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The Repeat Reads You Love To Revisit

Even though New Yorker writer Rebecca Mead (our Jan. 30 guest) might suggest you can read her new book without reading the classic Victorian novel to which she pays glowing tribute, we as a staff wondered what other books all of you “live in.”

Rebecca Mead

Rebecca Mead

For Mead, that book is George Eliot’s “Middlemarch,” a classic novel of love, life and marriage in middle England. Mead told our host Tom Ashbrook that she’s been reading and re-reading “Middlemarch” for more than 30 years. While not a “guide to life,” per se, it does provide her “a lens through which to look back.”

We asked you on Facebook and Twitter for the books that you turn back to again and again (and again). Here’s a partial list of the books you shared with us.

The Books You Return To Again And Again (And Again)

  • To Kill A Mockingbird” by Harper Lee
  • East of Eden” by John Steinbeck
  • The Sparrow” by Mary Doria Russell
  • From Sarajevo With Sorrow” by Goran Simic
  • How To Solve It” by George Pólya
  • The Hundred Dresses” by Eleanor Estes
  • “Shadow of the Wind” by Carlos Ruiz Zafón
  • The Story of A Bad Boy” by Thomas Bailey Aldrich
  • The Giver” by Lois Lowry
  • A Wrinkle In Time” by Madeleine L’Engle
  • Fahrenheit 451” by Ray Bradbury
  • Brave New World” by Aldous Huxley
  • Science and Sanity” by Alfred Korzybsk
  • Tik-Tok of Oz” by L. Frank Baum
  • The Secret Garden” by Frances Hodgson Burnett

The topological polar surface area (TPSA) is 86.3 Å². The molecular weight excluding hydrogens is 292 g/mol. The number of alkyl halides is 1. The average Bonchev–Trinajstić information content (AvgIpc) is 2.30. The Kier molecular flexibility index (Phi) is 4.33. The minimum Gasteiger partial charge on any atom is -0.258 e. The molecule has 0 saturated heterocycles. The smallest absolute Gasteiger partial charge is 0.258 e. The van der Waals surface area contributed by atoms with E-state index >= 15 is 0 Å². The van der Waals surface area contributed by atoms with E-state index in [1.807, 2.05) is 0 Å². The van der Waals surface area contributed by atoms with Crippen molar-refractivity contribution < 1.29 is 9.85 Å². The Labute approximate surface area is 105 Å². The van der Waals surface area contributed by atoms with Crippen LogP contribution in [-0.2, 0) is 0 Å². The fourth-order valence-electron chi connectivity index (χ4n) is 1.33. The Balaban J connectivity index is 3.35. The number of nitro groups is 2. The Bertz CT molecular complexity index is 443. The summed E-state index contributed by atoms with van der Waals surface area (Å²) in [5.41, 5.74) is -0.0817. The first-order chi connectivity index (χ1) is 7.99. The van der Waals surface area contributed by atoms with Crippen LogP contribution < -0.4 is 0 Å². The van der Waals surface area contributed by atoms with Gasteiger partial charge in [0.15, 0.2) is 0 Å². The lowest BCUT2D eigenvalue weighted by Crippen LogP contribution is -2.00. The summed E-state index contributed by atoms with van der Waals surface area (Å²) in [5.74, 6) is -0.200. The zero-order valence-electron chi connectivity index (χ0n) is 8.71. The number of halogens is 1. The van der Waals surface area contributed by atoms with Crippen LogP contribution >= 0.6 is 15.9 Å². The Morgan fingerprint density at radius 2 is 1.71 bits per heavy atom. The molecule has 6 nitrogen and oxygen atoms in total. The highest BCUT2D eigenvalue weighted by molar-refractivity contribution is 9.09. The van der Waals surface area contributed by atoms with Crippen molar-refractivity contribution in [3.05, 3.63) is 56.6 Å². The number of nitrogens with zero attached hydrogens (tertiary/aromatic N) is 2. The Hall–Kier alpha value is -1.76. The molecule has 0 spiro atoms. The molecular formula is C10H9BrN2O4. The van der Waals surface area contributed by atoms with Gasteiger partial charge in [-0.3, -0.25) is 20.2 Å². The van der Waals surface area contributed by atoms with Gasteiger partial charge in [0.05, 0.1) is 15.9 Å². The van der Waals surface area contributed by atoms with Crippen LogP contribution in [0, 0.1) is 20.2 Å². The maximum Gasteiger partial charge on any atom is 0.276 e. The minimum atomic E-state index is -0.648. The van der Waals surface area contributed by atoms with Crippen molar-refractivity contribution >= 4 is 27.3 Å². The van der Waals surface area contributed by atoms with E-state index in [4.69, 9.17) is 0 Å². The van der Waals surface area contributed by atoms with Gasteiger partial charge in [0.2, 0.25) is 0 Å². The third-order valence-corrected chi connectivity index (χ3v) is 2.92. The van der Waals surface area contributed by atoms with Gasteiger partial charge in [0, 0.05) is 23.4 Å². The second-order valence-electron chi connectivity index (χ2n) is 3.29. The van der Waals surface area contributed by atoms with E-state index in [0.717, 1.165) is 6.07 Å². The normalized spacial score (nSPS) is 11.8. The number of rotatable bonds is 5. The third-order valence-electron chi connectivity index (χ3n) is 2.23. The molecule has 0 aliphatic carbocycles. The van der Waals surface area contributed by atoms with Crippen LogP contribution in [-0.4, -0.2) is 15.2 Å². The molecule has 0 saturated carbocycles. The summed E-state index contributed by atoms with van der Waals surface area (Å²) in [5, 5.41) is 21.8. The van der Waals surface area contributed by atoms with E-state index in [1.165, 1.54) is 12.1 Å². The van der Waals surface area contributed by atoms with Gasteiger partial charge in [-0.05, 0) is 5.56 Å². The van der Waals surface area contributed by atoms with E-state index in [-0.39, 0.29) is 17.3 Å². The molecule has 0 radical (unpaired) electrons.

• Rebecca” by Daphne du Maurier
  • “Interview with the Vampire” by Anne Rice
  • Love in the Time of Cholera” by Gabriel García Márquez
  • Absalom, Absalom” by William Faulkner
  • Winter’s Tale” by Mark Helprin
  • The Mayor of Casterbridge” by Thomas Hardy
  • Geronimo Rex” by Barry Hannah
  • The Grapes of Wrath” by John Steinbeck
  • The Plague” by Albert Camus
  • The Hitchhiker’s Guide to the Galaxy” by Douglas Adams
  • A Confederacy of Dunces” by John Kennedy Toole
  • Travels With Charley” by John Steinbeck
  • Infinite Jest” by David Foster Wallace
  • The Four Cardinal Virtues” by Josef Pieper
  • The Book of Ebenezer Le Page” by Gerald Basil Edward
  • The Road Less Traveled” by M. Scott Peck
  • Birds Without Wings” by Louis de Bernières
  • The Power Of One” by Bryce Courtenay
  • The Great Gatsby” by F. Scott Fitzgerald
  • Fragile Things” by Neil Gaiman
  • The Hidden Reality” by Brian Greene
  • The Good Earth” by Pearl S. Buck
  • All The King’s Men” by Robert Penn Warren
  • Anna Karenina” Leo Tolstoy
  • Nine Stories” by J.D. Salinger
  • Earth Sea Trilogy” by Ursula K. Le Guin
  • Fifth Chinese Daughter” by Jade Snow Wong
  • The Shooting: A Memoir” by Kemp Powers
  • Catherine the Great” by Robert K. Massie
  • Around The World in Eighty Days” by Jules Verne
  • Survivor” by Chuck Palahniuk

———————–

As for your web producer, the book that I turn to year after year is “The Phantom Tollbooth,” Norton Juster’s classic adventure in the Kingdom of Wisdom. Every time I drive through the tollbooth with Milo, I’m reminded of the joys of learning and the wonders of discovering new things. Like “Middlemarch” for Mead, “The Phantom Tollbooth” is the gentle, guiding lens through which I can re-examine my own life and adventures, however normal they may sometimes seem.

What books keep you coming back for more? Let us know in the comments below, or on Facebook, Tumblr and @OnPointRadio.

 

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Artists of earth and sky. Rawhide, bear claw, eagle feathers and the glory of America’s Plans Indians, on display at the Metropolitan Museum of Art.

 
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